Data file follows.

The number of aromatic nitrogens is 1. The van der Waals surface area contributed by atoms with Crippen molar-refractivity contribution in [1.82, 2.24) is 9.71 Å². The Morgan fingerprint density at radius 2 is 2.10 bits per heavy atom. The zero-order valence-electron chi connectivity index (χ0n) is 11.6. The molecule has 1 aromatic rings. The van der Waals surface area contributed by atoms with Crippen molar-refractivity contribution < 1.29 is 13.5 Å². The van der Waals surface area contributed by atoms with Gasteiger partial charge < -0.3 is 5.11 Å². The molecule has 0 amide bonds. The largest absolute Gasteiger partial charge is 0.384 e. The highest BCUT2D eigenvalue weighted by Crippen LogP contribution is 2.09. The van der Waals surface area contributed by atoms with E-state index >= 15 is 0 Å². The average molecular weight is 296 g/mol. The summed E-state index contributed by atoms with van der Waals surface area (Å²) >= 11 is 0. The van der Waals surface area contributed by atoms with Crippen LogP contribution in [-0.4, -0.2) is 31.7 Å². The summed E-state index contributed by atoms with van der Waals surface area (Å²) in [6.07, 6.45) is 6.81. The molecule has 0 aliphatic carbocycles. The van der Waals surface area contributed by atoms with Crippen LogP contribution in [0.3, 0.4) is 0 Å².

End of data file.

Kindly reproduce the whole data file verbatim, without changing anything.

The number of aromatic nitrogens is 1. The van der Waals surface area contributed by atoms with Crippen molar-refractivity contribution in [1.82, 2.24) is 9.71 Å². The Morgan fingerprint density at radius 2 is 2.10 bits per heavy atom. The zero-order valence-electron chi connectivity index (χ0n) is 11.6. The molecule has 1 aromatic rings. The van der Waals surface area contributed by atoms with Crippen molar-refractivity contribution < 1.29 is 13.5 Å². The van der Waals surface area contributed by atoms with Gasteiger partial charge < -0.3 is 5.11 Å². The molecule has 0 amide bonds. The largest absolute Gasteiger partial charge is 0.384 e. The highest BCUT2D eigenvalue weighted by Crippen LogP contribution is 2.09. The van der Waals surface area contributed by atoms with E-state index >= 15 is 0 Å². The average molecular weight is 296 g/mol. The summed E-state index contributed by atoms with van der Waals surface area (Å²) >= 11 is 0. The van der Waals surface area contributed by atoms with Crippen LogP contribution in [-0.4, -0.2) is 31.7 Å². The summed E-state index contributed by atoms with van der Waals surface area (Å²) in [6.07, 6.45) is 6.81. The molecule has 0 aliphatic carbocycles. The van der Waals surface area contributed by atoms with Crippen LogP contribution in [0.3, 0.4) is 0 Å².